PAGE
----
In the rare circumstances in which the United States needs to invade or even occupy part of the Muslim world, as in Afghanistan, the U.S. military should diminish its footprint and limit its stay. The United States should not shrink from stating that we believe that liberal democracy is a good form of government, but we should model democracy rather than insisting that others adopt it. Though we should not be mute in the face of egregious human rights violations, Americans should stop telling people in the Muslim world how to run their countries.

Overseas, foreign intelligence organizations and policemen collect the most useful counterterrorism intelligence and do most of the work apprehending and interrogating terrorists, because they have local contacts and language skills. The United States should continue to provide intelligence support, particularly technical support, to these foreign counterterrorist agencies. Such cooperation may occasionally cause the kind of blowback that a policy of restraint seeks to avoid, but in cases like Pakistan’s, where the terrorist threat is high enough, the benefit of intelligence cooperation outweighs this cost. In any case, the blowback from cooperation with law enforcement and intelligence agencies will be much less severe than that generated by the current American strategy with its emphasis on military force and occupation.

The principal military role in counterterrorism should be the use of special operations forces to assist foreign governments in attacking anti-American terrorists. In some circumstances, U.S. special forces might direct air strikes or directly attack terrorist facilities when local forces are unable or unwilling to do so. But locals should take the lead.

Restraint also rejects the idea that fixing failed states is a good way to protect America. Failed states are rarely hospitable sanctuaries for terrorists—they inevitably get dragged into local fighting. The Afghanistan example is often deployed to warn of the danger of failed states, but al-Qaeda was a guest of the country’s leaders, the Taliban. The problem was not state failure, but state support. Equally important, failed states are usually produced by deep political cleavages, which the United States cannot easily fix with a military intervention. Rather than try to solve the problem of state failure—which needlessly ensnares the United States in faraway disputes—Washington should act against terrorist groups who plan to attack Americans. A more preventive approach will simply produce hostility and run up bills.

A common objection to the strategy of restraint is that the absence of U.S. security guarantees and troops abroad will impel more nations to fend for themselves and therefore build nuclear weapons, heightening proliferation. What this view misses is that U.S. military hegemony is as likely to encourage nuclear proliferation, as states balance against us, as to prevent it. In addition, this objection exaggerates the dangers of proliferation. The spread of nuclear weapons does not necessarily threaten the United States. Indeed, the acquisition of nuclear forces by some of our friends will enhance their security and dampen their desire for American guarantees. Even the spread of nuclear weapons to so-called rogue states is not overly threatening because we can deter them.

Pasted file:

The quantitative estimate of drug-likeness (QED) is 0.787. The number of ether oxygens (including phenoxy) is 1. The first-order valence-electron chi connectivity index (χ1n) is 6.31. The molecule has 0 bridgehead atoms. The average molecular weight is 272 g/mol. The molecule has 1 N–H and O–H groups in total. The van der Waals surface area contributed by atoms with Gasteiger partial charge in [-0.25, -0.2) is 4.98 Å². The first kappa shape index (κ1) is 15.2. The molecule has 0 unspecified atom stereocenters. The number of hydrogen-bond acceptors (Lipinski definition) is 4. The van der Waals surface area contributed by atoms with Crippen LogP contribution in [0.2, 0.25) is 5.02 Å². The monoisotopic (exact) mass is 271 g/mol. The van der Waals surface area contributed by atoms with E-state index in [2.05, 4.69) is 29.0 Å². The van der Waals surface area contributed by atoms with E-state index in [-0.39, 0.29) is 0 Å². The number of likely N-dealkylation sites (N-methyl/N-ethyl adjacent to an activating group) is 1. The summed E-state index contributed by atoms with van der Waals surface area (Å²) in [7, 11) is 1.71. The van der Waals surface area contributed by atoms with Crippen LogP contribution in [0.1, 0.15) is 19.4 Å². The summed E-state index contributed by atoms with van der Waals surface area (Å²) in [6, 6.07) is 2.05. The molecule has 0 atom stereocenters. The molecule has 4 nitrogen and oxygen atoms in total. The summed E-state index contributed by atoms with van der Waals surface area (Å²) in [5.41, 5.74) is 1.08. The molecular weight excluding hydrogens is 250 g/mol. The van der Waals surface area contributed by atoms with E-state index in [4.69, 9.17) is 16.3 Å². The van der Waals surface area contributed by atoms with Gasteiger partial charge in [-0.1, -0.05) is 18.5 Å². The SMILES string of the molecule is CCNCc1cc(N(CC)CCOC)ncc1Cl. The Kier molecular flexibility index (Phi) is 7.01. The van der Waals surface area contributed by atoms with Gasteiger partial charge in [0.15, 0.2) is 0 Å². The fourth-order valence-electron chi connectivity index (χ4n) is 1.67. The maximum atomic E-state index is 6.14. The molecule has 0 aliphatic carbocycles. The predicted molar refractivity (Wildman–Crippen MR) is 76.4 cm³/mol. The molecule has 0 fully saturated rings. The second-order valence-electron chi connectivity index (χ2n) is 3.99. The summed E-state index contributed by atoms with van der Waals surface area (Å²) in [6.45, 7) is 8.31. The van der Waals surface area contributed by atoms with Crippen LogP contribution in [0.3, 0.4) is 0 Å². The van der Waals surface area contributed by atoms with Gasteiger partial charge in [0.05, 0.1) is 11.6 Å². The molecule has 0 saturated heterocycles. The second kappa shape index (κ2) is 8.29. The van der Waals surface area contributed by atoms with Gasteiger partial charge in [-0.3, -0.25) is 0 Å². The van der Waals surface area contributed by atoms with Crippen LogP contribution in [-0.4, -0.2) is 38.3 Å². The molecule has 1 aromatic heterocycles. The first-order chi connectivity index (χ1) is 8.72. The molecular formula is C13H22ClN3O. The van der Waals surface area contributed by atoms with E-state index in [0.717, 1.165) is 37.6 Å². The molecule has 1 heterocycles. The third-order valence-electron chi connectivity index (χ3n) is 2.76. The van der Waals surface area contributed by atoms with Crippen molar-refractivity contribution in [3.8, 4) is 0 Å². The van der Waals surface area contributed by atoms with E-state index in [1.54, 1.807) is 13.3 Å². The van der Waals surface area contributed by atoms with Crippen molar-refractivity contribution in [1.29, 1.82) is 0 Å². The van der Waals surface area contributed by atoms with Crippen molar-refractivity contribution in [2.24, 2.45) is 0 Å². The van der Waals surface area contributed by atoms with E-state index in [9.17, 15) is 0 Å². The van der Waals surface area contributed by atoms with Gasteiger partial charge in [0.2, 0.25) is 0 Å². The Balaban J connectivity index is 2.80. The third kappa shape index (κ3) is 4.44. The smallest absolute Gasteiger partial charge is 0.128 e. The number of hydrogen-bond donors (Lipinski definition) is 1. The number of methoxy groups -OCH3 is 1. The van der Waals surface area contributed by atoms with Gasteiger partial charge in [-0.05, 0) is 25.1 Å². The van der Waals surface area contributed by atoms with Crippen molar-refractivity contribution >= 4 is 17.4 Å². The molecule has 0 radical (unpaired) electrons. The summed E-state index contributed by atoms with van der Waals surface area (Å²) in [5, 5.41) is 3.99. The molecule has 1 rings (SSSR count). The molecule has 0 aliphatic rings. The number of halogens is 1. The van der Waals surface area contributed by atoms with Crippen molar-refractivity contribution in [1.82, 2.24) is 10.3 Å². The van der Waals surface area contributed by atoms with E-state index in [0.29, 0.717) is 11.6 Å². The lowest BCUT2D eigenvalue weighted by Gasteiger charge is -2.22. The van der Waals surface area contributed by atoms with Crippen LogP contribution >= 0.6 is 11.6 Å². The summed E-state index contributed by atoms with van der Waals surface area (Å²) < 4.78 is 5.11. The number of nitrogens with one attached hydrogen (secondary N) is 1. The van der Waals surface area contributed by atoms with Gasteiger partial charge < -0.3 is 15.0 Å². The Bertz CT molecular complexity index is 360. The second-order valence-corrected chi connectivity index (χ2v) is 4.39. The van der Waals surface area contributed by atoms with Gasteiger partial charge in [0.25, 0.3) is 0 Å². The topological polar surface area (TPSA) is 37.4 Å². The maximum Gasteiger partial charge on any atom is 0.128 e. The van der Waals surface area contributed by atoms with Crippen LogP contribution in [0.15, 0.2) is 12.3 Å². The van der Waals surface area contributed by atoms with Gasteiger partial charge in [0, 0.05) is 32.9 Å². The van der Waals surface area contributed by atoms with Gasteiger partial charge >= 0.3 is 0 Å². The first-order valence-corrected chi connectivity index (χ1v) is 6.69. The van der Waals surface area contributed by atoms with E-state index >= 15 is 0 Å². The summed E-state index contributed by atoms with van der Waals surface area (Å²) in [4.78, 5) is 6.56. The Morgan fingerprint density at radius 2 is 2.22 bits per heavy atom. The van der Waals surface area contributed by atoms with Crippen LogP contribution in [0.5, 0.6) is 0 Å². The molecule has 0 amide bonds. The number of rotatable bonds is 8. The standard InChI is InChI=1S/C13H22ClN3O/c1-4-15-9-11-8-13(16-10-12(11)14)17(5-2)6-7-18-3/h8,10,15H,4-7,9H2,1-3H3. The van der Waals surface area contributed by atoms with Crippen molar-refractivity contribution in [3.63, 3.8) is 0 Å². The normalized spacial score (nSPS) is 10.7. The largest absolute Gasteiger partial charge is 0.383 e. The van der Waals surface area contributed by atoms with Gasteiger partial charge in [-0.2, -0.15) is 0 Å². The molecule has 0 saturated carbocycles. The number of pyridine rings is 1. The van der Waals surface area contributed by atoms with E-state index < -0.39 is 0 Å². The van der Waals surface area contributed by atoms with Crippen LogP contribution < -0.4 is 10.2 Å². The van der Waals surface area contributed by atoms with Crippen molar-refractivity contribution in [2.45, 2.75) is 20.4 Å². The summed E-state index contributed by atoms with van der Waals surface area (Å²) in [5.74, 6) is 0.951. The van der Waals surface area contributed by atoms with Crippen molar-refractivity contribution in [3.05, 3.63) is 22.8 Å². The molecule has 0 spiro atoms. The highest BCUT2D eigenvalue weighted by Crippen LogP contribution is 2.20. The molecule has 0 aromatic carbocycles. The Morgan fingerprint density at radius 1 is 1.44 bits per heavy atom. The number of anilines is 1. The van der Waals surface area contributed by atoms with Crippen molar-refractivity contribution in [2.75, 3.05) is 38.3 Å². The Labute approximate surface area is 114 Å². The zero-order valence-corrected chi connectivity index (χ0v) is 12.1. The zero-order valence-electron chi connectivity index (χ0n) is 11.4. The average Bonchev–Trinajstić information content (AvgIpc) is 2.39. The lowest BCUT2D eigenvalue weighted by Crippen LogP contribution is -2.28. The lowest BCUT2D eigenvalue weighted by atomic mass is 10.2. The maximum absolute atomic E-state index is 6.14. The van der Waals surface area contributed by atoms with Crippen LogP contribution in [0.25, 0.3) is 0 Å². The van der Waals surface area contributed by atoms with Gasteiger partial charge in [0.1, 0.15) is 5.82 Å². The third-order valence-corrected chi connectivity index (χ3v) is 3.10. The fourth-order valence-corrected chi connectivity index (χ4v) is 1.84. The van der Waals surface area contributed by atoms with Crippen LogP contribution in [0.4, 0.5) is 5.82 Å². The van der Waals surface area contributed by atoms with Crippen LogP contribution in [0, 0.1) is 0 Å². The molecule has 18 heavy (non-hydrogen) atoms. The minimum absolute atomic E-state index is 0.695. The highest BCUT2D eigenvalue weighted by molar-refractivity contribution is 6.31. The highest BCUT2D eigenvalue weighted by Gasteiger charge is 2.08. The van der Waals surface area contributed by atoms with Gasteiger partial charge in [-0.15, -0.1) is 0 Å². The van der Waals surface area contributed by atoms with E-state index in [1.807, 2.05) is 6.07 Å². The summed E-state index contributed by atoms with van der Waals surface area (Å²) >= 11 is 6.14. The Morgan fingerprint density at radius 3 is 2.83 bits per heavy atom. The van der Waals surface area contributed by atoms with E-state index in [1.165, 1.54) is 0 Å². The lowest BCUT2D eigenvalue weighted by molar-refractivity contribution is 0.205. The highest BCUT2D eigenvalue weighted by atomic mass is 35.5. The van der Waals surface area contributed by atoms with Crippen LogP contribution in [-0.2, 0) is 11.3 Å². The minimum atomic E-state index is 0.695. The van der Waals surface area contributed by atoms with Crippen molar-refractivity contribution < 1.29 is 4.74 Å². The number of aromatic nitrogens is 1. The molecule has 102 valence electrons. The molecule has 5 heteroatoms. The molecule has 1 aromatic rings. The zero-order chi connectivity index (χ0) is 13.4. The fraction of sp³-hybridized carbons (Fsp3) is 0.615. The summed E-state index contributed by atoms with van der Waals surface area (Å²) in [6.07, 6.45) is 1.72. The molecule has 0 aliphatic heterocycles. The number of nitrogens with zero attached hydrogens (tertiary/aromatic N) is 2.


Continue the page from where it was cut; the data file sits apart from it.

America’s non-proliferation efforts should focus on terrorists, whom we doubt can be reliably deterred. Fortunately, developing nuclear weapons is not easy for a terrorist group. They face financial constraints, major technical challenges (Pyongyang’s experience refutes the canard that it is simple to build an A-bomb), and trouble hiding their activities from intelligence and police surveillance. U.S. intelligence agencies should continue to exploit these difficulties—launching sting operations to catch rogue states or individuals who seek to pass nuclear material to terror groups and direct action against terrorists who demonstrate an interest in obtaining such weapons.

Each of the two main strategic alternatives to restraint, primacy and global engagement, suffers from major flaws. Primacists seek to contain peer-
competitors to America, especially China. They hope to dissuade Beijing from building a military to match its growing economic power. Some even want to destabilize the Beijing government by accelerating China’s liberalization in ways that would make modernization difficult to control, or by trying to embarrass the government (militarily or otherwise) in a way that would cause decades of political and economic disarray.

Such an anti-China strategy is unwise. First, it is far from guaranteed that China will continue its economic rise or successfully manage the social strains that its government already faces. And a policy of active containment (let alone a policy of destabilization) may even make it easy for leaders in Beijing to rally nationalist sentiment against the United States and distract attention from their own failings. This sort of anti-China strategy accomplishes only one thing for sure: it turns tomorrow’s potential adversary into today’s certain one.